I had a feeling we hadn’t heard the last of these stories and as more time goes by there could very well be more to come. Another Senator has been discovered to have done a hefty amount of stock sales and purchases shortly after being briefed on the potential severity of the coronavirus pandemic. In fact, on the same day that the Senate Intelligence Committee received their briefing, Senator David Perdue (R-GA), who is on the committee, purchased a significant amount of stock in a manufacturer of medical personal protective equipment. On that same day, his portfolio recorded more than 80 additional trades. The Senator’s office has an explanation, however. (Business Insider)

Sen. David Perdue of Georgia bought stock in DuPont de Nemours, a chemical company that produces personal protective equipment (PPE), on the same day the Senate received a classified briefing on the spread of the novel coronavirus, The Atlanta Journal-Constitution reported on Monday.

The revelation came from Perdue’s financial portfolio, which he filed on Sunday and which includes 110 items related to stock trades…

Perdue’s disclosure form lists 112 transactions, 82 of which were made on March 3. Seventy-six were stock purchases of as much as $1.8 million. The report also documents 34 stock sales worth as much as $825,000. The Journal-Constitution reported that Perdue’s portfolio activity from March onward was three times busier than it was in the last 13-month period before the coronavirus hit the United States.

Before proceeding, let’s hear the Senator’s side of things. His spokesperson released a statement saying that Perdue has, for his entire time in the Senate, had “an outside adviser managing his personal finances, and he is not involved in day-to-day decisions.” She went on to say that the Senator has fully complied with federal law and all applicable Senate ethics rules.

Perhaps so. But as anyone who has used the services of a financial adviser knows, there’s also nothing stopping you from picking up the phone and asking a question or making a suggestion about investments you might like to add or get rid of. Simply saying that Perdue isn’t “involved in day-to-day decisions” about his portfolio doesn’t mean that he didn’t feed his advisor some hot tips after that briefing.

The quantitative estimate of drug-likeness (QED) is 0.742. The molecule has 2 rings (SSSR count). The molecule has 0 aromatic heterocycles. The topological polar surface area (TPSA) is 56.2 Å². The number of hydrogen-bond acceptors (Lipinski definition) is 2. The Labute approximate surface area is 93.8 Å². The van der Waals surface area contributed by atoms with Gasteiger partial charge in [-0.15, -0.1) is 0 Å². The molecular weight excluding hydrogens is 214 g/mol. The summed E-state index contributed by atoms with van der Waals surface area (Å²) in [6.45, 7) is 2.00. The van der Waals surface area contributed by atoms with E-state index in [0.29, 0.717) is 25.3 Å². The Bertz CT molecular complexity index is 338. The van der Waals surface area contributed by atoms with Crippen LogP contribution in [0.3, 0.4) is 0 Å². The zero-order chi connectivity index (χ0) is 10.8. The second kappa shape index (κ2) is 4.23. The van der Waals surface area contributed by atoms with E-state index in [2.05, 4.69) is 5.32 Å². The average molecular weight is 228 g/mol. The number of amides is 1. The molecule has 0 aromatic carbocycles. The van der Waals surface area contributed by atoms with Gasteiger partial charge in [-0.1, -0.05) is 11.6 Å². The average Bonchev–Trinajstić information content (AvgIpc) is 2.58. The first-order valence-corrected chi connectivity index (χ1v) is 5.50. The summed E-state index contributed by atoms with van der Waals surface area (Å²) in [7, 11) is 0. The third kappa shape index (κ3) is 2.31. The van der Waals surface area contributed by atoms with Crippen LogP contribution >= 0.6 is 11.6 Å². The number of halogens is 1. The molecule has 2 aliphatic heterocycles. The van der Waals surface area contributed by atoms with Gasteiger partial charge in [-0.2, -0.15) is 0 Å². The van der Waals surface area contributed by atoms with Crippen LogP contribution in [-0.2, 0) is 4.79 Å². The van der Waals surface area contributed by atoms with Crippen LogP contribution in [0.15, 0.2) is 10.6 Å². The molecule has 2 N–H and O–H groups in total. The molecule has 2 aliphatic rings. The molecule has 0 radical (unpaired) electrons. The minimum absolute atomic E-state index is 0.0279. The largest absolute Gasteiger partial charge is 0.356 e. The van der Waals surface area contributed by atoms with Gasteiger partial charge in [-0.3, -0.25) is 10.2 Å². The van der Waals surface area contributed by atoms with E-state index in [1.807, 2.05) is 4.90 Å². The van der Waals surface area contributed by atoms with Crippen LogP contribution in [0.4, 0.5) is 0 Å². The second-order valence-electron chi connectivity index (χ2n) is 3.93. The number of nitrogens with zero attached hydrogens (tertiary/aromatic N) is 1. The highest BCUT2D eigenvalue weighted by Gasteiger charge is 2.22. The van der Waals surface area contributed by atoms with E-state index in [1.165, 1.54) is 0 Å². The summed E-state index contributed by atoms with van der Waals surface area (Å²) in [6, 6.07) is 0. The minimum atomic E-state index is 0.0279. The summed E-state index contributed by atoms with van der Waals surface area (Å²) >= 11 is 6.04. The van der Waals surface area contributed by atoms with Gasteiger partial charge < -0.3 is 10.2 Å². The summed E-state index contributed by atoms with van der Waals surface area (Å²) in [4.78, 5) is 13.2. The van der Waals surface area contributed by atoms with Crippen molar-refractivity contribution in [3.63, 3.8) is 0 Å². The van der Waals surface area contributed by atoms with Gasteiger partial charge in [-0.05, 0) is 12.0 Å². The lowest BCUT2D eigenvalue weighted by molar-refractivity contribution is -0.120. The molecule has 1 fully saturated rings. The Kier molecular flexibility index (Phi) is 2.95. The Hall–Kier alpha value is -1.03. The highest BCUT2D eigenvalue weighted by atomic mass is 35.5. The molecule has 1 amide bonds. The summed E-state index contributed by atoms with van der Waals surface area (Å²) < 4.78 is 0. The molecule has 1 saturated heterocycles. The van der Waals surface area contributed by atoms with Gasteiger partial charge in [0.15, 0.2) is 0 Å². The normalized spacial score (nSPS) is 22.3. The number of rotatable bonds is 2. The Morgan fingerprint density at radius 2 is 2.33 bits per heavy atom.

To be clear, I’m also not saying it definitely proves that he did, either. But wouldn’t a more convincing statement have included something along the lines of saying that neither the Senator nor anyone associated with him had any contact with the financial adviser or anyone at their firm and passed no information related to the briefing to them?

Making this all the more interesting to the media is the fact that Perdue’s Georgia counterpart in the Senate, Kelly Loeffler, was one of the other members who came under scrutiny recently for stock trading activity following briefings on the pandemic. Again, that’s not definitive evidence of guilt, but it certainly doesn’t do anything to improve the optics of all this. So to be clear, I’m not saying anything has been proven against Senator Perdue at this point. I’m not even sure if or how it could be proven. But this is a clear reminder that we could be doing better when it comes to questions like this.

Just having ethics rules against this flavor of alleged insider trading clearly isn’t enough in some cases. Perhaps something a bit more secure could be put in place. We already demand that presidents put their investments into a blind trust when taking office. I’m not suggesting it be made mandatory for members of Congress, but they could certainly inspire a lot of confidence from the public if they voluntarily agreed to turn their investment affairs over to some sort of firm that would forbid any contact with the client until they left office.

Is that asking too much of them? I don’t think so. Every member of the House and Senate is holding their seat because they volunteered to go to Washington and serve the public. If any of them learn of confidential information through the course of their jobs and their first instinct is to go profit off of it without telling the rest of us, there’s a serious problem going on. Isolating themselves from even the appearance of any such impropriety would go a long way in restoring public trust in the federal government.